Their highest-paid player in 2013 was, surprisingly, tight end Zach Miller. The former Raiders star had an $11 million cap hit in 2013, a figure that falls to $7 million and then $6 million over the final two years of his contract. Miller’s a useful blocker, but he hasn’t been quite as effective a receiver as the Seahawks might have expected when they gave him a five-year, $34 million deal. Releasing Miller would save them $5 million in 2014 and $6 million in 2015, but it seems more likely the Seahawks will ask Miller to restructure. They aren’t particularly deep at tight end. The same is true at guard, but the struggles of former first-round pick James Carpenter could lead the Seahawks to cut him and save $1.3 million over the final year of his deal.

Those are the two obvious places to make changes. Seattle could also try to restructure the deals of Clemons (who has a $9.7 million cap hit in the final year of his deal) and Red Bryant ($8.5 million next year). They can’t do much about the biggest escalator on their cap; Percy Harvin’s new contract extension really kicks in next year, as his cap hit rises from $4.9 million to $13.4 million and stays above $11 million for each of the next four seasons.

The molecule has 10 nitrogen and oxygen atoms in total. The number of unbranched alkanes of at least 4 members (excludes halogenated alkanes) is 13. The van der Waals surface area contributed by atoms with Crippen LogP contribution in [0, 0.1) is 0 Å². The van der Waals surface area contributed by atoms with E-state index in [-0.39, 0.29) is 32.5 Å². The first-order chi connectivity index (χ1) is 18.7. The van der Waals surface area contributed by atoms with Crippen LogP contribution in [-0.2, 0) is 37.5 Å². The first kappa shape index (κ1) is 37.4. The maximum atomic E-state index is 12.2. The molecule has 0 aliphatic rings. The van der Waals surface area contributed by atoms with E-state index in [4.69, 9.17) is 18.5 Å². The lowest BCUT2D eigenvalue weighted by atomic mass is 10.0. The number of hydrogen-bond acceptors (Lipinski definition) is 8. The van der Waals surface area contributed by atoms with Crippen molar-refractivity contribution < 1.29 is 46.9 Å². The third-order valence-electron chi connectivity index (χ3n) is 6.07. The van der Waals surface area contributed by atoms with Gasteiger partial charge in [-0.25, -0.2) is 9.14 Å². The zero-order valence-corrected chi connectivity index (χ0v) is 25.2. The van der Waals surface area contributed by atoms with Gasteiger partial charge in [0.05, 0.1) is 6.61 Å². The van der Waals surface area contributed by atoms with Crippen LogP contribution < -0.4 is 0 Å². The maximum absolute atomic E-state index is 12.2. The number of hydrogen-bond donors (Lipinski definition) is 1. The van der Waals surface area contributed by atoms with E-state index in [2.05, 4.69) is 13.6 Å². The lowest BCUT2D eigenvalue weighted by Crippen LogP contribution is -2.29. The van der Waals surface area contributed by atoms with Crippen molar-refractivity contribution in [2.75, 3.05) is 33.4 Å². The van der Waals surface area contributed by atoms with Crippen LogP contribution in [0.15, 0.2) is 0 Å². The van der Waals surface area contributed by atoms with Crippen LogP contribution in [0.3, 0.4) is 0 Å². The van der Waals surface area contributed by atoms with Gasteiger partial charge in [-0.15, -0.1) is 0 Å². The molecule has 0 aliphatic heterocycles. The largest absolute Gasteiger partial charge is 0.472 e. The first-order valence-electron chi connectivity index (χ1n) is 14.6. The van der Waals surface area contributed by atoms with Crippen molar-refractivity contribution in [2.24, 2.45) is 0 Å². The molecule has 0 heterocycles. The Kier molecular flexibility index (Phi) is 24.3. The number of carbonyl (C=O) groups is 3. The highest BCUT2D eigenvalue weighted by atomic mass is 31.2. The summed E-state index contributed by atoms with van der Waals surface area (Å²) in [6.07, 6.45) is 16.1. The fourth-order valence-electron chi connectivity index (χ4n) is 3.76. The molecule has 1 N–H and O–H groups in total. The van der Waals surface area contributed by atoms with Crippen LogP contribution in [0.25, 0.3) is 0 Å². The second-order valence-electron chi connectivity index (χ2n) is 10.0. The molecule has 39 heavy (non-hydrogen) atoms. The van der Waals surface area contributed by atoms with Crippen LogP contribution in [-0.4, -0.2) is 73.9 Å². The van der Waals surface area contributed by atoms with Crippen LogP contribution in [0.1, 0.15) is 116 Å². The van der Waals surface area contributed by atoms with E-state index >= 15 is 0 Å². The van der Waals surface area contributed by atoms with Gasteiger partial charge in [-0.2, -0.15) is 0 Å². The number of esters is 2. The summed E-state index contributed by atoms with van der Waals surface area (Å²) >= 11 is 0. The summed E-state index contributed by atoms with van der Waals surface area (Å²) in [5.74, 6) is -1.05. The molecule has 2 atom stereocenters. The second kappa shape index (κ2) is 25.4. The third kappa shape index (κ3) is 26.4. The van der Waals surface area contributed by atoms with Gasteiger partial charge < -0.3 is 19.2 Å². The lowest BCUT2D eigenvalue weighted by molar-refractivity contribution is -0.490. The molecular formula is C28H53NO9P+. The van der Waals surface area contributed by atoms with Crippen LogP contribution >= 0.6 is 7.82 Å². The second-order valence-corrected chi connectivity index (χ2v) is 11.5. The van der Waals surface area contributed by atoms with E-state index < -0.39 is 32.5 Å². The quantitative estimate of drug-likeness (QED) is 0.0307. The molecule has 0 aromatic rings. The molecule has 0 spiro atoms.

Offseason Plans: The Seahawks will begin the process of coming to terms on long extensions with their young stars. They’ll need to clear out some space at the top of the cap to do so while maintaining the flexibility they want to bring in a veteran to help the pass rush. If they don’t sign Giacomini, their need for a zone-blocking right tackle could bring them to Eric Winston, who enjoyed success in that role for the Texans. Any additions they make will need to be on a one- or two-year deal, because the cap space just isn’t going to be there in 2016 and beyond. Of course, with the talent Seattle has, it won’t miss the cap space all that much.

Filed Under: NFL, Bill Barnwell, Denver Broncos, Seattle Seahawks

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Bill Barnwell is a staff writer for Grantland.

Archive @ billbarnwell